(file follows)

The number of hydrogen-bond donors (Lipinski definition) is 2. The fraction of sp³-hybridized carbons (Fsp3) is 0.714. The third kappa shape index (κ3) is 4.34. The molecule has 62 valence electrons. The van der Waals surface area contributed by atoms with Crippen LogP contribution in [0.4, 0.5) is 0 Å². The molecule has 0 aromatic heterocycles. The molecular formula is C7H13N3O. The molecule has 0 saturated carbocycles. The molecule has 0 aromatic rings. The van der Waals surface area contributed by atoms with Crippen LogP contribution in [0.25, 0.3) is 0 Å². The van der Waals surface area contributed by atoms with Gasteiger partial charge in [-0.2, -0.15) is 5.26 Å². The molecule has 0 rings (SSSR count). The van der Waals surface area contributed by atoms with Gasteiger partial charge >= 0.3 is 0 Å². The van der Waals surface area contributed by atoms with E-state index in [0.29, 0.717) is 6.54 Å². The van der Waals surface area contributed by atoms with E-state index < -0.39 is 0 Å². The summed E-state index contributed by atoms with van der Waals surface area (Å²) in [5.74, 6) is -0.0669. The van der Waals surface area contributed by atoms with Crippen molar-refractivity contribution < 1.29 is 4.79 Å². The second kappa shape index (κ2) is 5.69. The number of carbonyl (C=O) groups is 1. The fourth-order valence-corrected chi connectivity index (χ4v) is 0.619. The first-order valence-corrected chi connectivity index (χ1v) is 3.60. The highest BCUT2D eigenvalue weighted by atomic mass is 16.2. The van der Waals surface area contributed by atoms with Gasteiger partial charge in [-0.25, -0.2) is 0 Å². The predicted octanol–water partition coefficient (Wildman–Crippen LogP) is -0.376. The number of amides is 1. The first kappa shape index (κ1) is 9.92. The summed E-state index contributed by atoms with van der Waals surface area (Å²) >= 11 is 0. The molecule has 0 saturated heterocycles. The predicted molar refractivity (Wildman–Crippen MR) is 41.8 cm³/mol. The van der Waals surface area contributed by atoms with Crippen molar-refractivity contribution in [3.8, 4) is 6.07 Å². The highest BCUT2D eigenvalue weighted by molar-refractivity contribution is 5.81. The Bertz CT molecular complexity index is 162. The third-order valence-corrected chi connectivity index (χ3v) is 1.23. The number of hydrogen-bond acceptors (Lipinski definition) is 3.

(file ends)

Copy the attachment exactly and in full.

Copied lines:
The number of hydrogen-bond donors (Lipinski definition) is 2. The fraction of sp³-hybridized carbons (Fsp3) is 0.714. The third kappa shape index (κ3) is 4.34. The molecule has 62 valence electrons. The van der Waals surface area contributed by atoms with Crippen LogP contribution in [0.4, 0.5) is 0 Å². The molecule has 0 aromatic heterocycles. The molecular formula is C7H13N3O. The molecule has 0 saturated carbocycles. The molecule has 0 aromatic rings. The van der Waals surface area contributed by atoms with Crippen LogP contribution in [0.25, 0.3) is 0 Å². The van der Waals surface area contributed by atoms with Gasteiger partial charge in [-0.2, -0.15) is 5.26 Å². The molecule has 0 rings (SSSR count). The van der Waals surface area contributed by atoms with Gasteiger partial charge >= 0.3 is 0 Å². The van der Waals surface area contributed by atoms with E-state index in [0.29, 0.717) is 6.54 Å². The van der Waals surface area contributed by atoms with E-state index < -0.39 is 0 Å². The summed E-state index contributed by atoms with van der Waals surface area (Å²) in [5.74, 6) is -0.0669. The van der Waals surface area contributed by atoms with Crippen molar-refractivity contribution < 1.29 is 4.79 Å². The second kappa shape index (κ2) is 5.69. The number of carbonyl (C=O) groups is 1. The fourth-order valence-corrected chi connectivity index (χ4v) is 0.619. The first-order valence-corrected chi connectivity index (χ1v) is 3.60. The highest BCUT2D eigenvalue weighted by atomic mass is 16.2. The van der Waals surface area contributed by atoms with Gasteiger partial charge in [-0.25, -0.2) is 0 Å². The predicted octanol–water partition coefficient (Wildman–Crippen LogP) is -0.376. The number of amides is 1. The first kappa shape index (κ1) is 9.92. The summed E-state index contributed by atoms with van der Waals surface area (Å²) >= 11 is 0. The molecule has 0 saturated heterocycles. The predicted molar refractivity (Wildman–Crippen MR) is 41.8 cm³/mol. The van der Waals surface area contributed by atoms with Crippen molar-refractivity contribution in [3.8, 4) is 6.07 Å². The highest BCUT2D eigenvalue weighted by molar-refractivity contribution is 5.81. The Bertz CT molecular complexity index is 162. The third-order valence-corrected chi connectivity index (χ3v) is 1.23. The number of hydrogen-bond acceptors (Lipinski definition) is 3.